What luxury slowdown? Premium children’s clothing sales trend higher in China
While China’s luxury sector continues to be affected by an economic slowdown and the anti-corruption campaign, one brand is eyeing expansion - all because it makes shoes and dresses for children.
For Italian kidswear brand Gusella, operated under Hong Kong firm Dragon Crowd Enterprise, a typical customer will be a wealthy mother in Beijing.
It’s not uncommon for a patron to Gusella’s retail shop in the Chinese capital to pay up to 2,000 yuan (US$290) for a pair of leather shoes suitable for a toddler, even though they may be outgrown in just three months.
“They don’t mind spending,” said Caroline York, executive director of Gusella. “They just want what is good for their children. They want the best.”
Thanks to rising household incomes, young parents in China are spending more on their children’s shirts, dresses and shoes, making kidswear one of the fastest growing segments in the country’s consumer sector.
Fashion labels and retailers are trying to catch up by increasing their retail offerings of high-end children’s wear.
In addition to stores in Hong Kong and Milan, Italy, Gusella has four outlets in Beijing and one in Hangzhou. This year, the brand plans to open another shop in Nanjing, as part of a plan to boost its annual sales in China by 40 per cent to about 15 million yuan.
York said premium adult brands have enjoyed great success in China, and she is confident consumers would be as demanding and generous when it comes to premium footwear for children.
The decade-old one-child policy, which was only abandoned last year, also make Chinese parents more willing to spend on the next generation, she said.
“The mentality of the Chinese family is: ‘I have one child, this is my treasure,’” York said. “Not to mention Chinese people usually give birth quite young, so what you have are very affluent grandparents, who also filter into the system.”
Still, on average mainland parents spend less on kidswear than their peers in developed countries. In 2015 for children below the age of 14, average spending on clothing amounted to US$92 per child on the mainland, compared with US$435 in Japan and US$487 in the US, according to a report by Credit Suisse.
Chinese upper middle class households, defined as those earning US$16,000 to US$34,000 a year, will account for 54 per cent of urban households by 2020, up from 14 per cent in 2012, according to Nomura. The annual disposable income per capita is projected to reach US$6,393 in 2020, equivalent to 7 per cent annualised growth from 2015 to 2020.
Huang Jingjing, a 30-year-old mother from the southern city of Xiamen, regularly travels abroad to shop for her two sons.
Huang, who spoke to the South China Morning Post while shopping in the kidswear zone at an upmarket shopping centre in Causeway Bay, said in Xiamen it was difficult to find children’s clothing in her favourite brands such as Kenzo, Polo Ralph Lauren and Prada.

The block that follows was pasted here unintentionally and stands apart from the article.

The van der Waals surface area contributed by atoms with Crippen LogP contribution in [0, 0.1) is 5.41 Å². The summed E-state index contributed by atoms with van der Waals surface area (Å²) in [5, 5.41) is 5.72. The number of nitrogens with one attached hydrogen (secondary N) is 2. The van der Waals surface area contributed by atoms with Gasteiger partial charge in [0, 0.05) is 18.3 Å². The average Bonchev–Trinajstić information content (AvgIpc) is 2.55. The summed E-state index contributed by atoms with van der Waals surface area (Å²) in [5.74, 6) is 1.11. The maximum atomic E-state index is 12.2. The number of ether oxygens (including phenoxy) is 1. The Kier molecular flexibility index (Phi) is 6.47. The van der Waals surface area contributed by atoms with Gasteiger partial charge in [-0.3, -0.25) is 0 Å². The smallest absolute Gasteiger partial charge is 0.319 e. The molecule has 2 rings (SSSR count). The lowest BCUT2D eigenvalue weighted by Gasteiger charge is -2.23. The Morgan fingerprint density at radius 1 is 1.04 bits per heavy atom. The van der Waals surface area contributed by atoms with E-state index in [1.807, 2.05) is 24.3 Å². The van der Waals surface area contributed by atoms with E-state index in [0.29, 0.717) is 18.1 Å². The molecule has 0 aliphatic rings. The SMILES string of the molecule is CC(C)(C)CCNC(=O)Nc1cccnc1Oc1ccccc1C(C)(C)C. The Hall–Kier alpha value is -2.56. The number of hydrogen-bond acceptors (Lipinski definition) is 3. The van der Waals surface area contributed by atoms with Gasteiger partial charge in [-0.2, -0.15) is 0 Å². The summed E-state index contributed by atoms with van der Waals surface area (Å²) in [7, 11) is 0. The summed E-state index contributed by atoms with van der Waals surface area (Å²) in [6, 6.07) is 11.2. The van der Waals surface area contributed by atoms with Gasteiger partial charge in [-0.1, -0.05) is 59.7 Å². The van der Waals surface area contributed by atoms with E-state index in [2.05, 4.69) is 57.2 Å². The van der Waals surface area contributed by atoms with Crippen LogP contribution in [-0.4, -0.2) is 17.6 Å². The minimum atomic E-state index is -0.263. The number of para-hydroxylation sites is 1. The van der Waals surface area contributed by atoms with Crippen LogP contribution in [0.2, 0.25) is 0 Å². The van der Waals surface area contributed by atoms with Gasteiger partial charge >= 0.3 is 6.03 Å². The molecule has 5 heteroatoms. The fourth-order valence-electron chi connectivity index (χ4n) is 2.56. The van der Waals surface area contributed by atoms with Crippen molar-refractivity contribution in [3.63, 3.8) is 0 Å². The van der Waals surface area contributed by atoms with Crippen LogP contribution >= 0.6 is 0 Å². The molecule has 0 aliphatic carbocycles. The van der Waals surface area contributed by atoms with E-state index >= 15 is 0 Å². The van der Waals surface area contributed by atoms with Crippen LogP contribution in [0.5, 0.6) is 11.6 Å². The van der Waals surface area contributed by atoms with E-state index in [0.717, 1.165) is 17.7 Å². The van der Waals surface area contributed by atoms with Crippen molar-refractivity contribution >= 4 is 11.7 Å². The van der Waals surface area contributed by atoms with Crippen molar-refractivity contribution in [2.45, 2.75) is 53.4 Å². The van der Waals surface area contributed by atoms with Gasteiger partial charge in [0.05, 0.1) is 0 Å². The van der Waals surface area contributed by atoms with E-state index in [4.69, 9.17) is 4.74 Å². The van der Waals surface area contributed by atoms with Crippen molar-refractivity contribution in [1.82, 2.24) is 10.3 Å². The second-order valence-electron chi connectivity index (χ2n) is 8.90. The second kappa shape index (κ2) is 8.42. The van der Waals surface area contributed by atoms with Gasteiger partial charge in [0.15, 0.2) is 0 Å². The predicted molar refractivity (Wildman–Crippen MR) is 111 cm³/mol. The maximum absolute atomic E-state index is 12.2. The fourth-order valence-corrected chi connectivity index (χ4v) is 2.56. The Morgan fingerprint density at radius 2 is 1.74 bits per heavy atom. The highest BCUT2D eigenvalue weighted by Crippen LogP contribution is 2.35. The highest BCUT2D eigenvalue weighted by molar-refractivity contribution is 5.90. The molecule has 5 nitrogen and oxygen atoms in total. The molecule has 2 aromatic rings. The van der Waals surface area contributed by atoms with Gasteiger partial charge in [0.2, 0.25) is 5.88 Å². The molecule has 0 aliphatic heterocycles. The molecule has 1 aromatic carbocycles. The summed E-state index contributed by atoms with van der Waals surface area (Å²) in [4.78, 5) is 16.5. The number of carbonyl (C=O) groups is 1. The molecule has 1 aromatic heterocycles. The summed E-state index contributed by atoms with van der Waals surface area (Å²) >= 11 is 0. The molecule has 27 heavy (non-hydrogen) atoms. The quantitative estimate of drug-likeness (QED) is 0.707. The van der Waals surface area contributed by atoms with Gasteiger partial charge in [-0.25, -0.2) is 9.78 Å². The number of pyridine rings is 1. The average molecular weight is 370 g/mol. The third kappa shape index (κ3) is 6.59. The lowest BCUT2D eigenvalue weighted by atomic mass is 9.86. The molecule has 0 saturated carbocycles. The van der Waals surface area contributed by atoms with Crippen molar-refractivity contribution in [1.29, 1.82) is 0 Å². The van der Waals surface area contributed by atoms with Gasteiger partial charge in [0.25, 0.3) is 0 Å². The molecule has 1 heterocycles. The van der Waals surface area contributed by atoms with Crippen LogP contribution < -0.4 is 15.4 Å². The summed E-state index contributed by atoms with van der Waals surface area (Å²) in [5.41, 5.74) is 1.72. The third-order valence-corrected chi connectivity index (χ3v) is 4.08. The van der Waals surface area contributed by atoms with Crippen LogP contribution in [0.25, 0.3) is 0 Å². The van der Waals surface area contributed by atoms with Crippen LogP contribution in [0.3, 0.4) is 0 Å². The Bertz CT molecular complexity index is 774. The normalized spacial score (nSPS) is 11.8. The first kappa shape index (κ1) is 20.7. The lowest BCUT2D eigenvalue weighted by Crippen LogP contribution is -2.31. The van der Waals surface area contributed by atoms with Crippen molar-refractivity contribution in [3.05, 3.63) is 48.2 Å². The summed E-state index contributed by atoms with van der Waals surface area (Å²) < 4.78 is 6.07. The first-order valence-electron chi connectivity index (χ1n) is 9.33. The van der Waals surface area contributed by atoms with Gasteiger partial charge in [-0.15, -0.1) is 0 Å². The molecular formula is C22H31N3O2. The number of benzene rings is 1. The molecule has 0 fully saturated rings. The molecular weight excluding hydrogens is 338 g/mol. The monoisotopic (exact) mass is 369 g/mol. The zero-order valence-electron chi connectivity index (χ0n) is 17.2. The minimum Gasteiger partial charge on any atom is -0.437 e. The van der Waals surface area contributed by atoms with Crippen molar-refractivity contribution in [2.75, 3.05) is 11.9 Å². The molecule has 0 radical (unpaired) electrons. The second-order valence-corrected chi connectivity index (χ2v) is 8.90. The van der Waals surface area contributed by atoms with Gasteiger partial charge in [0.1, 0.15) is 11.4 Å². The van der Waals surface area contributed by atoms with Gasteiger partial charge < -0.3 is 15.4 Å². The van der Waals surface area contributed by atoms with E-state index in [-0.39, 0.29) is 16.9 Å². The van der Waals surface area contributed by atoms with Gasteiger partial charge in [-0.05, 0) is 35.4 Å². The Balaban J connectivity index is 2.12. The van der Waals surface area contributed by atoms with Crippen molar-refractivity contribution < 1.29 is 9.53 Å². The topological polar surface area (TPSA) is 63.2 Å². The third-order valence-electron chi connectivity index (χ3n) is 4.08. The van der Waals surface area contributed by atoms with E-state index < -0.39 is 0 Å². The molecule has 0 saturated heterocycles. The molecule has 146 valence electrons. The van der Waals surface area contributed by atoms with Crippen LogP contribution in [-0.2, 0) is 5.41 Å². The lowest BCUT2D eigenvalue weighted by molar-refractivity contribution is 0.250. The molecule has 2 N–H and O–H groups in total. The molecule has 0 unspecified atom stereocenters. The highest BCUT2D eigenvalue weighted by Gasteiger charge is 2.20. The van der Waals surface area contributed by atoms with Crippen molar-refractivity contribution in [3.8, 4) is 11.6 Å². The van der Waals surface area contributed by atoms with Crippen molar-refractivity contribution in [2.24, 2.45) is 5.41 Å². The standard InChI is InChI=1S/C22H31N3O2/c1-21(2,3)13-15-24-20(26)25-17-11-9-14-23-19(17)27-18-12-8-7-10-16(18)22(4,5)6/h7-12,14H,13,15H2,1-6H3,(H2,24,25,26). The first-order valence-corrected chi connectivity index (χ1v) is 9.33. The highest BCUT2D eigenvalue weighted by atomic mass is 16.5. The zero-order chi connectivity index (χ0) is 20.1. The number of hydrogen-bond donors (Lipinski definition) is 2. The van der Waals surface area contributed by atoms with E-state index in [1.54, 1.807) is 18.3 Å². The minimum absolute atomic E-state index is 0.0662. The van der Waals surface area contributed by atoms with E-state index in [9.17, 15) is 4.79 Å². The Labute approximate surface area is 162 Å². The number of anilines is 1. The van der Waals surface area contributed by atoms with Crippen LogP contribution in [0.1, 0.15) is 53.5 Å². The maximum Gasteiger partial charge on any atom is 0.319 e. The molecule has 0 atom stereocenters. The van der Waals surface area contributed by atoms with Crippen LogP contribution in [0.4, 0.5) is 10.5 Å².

Huang and her husband, both government employees, together earn more than 1 million yuan a year. The family spends about 30,000 yuan buying clothes and shoes for their children every season, mostly on shopping trips to Hong Kong and Taiwan, she said.
“My older son is going to kindergarten, so he has to look good,” she said. “The domestic products are expensive and just ugly.”
Raymond Ching, an analyst at Credit Suisse, said sales of children’s clothing would grow 10 per cent annually in the coming two years, outperforming 7 per cent annual growth of the entire apparel sector.
But a large piece of the market is still up for grabs, as few listed companies are devoted to the children’s clothing sector while international brands have yet to take it as their focus in China, he added.
“The childrenswear market is mainly made up of many low-end local brands,” Ching said. “Major players are the key beneficiary of industry consolidation as the consumer trades up.”
Retailers in major cities have started to fill the void by bringing in overseas brands like Gusella. In October 2016, the high-end shopping centre LaPerle Plaza in Guangzhou offered the city’s first department store zone for luxury children’s wear, offering products by brands including FENDI, Armani and Hugo Boss.
The expanding market has also prompted apparel companies already present in China to invest more into the design and quality of children’s products.
Shenzhen-listed Semir Group, the largest kidswear company in China, has seen its revenue rising at an average 33 per cent annually from 2008 to 2015, according to Credit Suisse.
Sales of its children’s line will continue to grow at over 20 per cent annually in the coming two years as the company strengthen its brand awareness to win over better-off consumers, analysts say.
Last year, Nike formed a partnership with the Ministry of Education to support physical education in China, aiming to reach 2 million children.
In a similar move, Adidas in 2015 signed a three-year deal with the Chinese government to develop a football programme for 20 million students in 20,000 schools across the country.
“In the last five years kids hasn’t been a big focus for us,” Colin Currie, managing director of Adidas in China, told CKGSB Knowledge in an interview last year. “In the next five years kids will be a big growth driver for us.”
This story has been amended to reflect that the Semir Group is listed in Shenzhen.